The dismantled reactor, along with more than 70 tonnes of soil contaminated with radioactive isotopes such as caesium-137, was removed and shipped back to the United States via Lyttelton.
That was Antarctica’s only foray into nuclear power, but Ross Island’s wind turbines are not the first on the continent. At Australia’s Mawson Station, in East Antarctica, two wind turbines supply up to 70% of the station’s electrical energy. Small wind turbines power some remote field stations. And in the Antarctic summer, solar power provides energy to some field camps and monitoring stations.
Mogas generators are still used in most short-term field camps, but Leitch says Antarctica New Zealand’s plan is to make the portable field units more energy-efficient. The new generation of huts will have better insulation, glass doors to capture the solar gain of the 24-hour summer sunshine, and either more efficient diesel generators or solar or wind power generators.
Fossil fuel still plays a big role in Antarctica. The fuel tanker is expected to arrive at McMurdo this month. An icebreaker will travel ahead of it, cutting a channel through the sea ice to let the tanker through to the ice pier at McMurdo. Once it arrives it will take two days to pump the fuel from the ship to the tanks at the base of Observation Hill above McMurdo.
But dependence on fossil fuel is changing. With some more turbines, along with new plant to store water and energy when the wind farm is operating at full capacity, and a switch to electrical boilers and cookers, wind could one day soon supply all the island’s electrical needs.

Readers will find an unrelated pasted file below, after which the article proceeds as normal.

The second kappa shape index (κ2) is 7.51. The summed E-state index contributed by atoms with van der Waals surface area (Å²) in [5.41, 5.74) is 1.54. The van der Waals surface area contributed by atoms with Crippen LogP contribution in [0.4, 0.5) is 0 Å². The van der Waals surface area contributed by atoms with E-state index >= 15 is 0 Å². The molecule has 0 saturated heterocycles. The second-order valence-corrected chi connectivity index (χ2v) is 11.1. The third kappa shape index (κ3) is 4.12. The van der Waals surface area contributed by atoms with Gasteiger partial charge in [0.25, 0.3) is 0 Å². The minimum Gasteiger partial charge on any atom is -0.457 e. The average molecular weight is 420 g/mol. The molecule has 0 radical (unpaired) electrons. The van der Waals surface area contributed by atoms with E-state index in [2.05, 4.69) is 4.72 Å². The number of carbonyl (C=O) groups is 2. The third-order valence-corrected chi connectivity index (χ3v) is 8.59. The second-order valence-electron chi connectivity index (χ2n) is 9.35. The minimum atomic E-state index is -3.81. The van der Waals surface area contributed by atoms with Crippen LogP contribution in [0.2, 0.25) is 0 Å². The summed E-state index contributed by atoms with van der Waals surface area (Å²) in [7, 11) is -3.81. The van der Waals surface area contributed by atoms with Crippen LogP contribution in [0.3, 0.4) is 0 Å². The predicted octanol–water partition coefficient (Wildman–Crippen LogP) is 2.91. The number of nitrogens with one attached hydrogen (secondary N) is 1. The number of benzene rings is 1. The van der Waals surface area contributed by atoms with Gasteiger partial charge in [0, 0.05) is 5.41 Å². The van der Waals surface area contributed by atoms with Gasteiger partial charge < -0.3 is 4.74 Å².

Rebecca Priestley travelled to Scott Base on Antarctica New Zealand’s media programme. www.antarcticanz.govt.nz.
Question: David Smith of Auckland is curious about the flow of bath water down a plug hole. "More than three-quarters of a century ago my mother told me that in the Southern Hemisphere water spirals out of the bath in the opposite direction to that in the Northern Hemisphere. Is this true? Why? What does it do at the equator or at either pole?"
Answer: I knew this had something to do with the Coriolis force, so I asked Erick Brenstrum, severe weather forecaster with MetService, to answer the question. "The short answer is yes, but," says Brenstrum. "And the but is that to demonstrate this effect you need to have a circular bathtub several metres in diameter. The water has to be left standing for a day or more so any movement left over from filling the bathtub has died away. You need a plug in the centre, one that can be removed from underneath so that you don't introduce any movement by sticking your hand in. Then, as the water goes down the plug hole, it will eventually start to rotate clockwise in the Southern Hemisphere and anticlockwise in the Northern Hemisphere.
"So why? Because the water on the side of the bath nearest the equator is moving eastwards faster than water on the other side. As that water is drawn into the centre of the bath, this initial rotation accelerates. The place that's hardest to make it happen is at the equator. If you move 100m either side of the equator, you get less than a millimetre closer to the axis of rotation of the Earth. But if you're at the South Pole, and you've got a bathtub 2m wide, when you move 1m away you've actually moved almost the whole metre away from the axis of rotation. So the effect should work really well near the poles."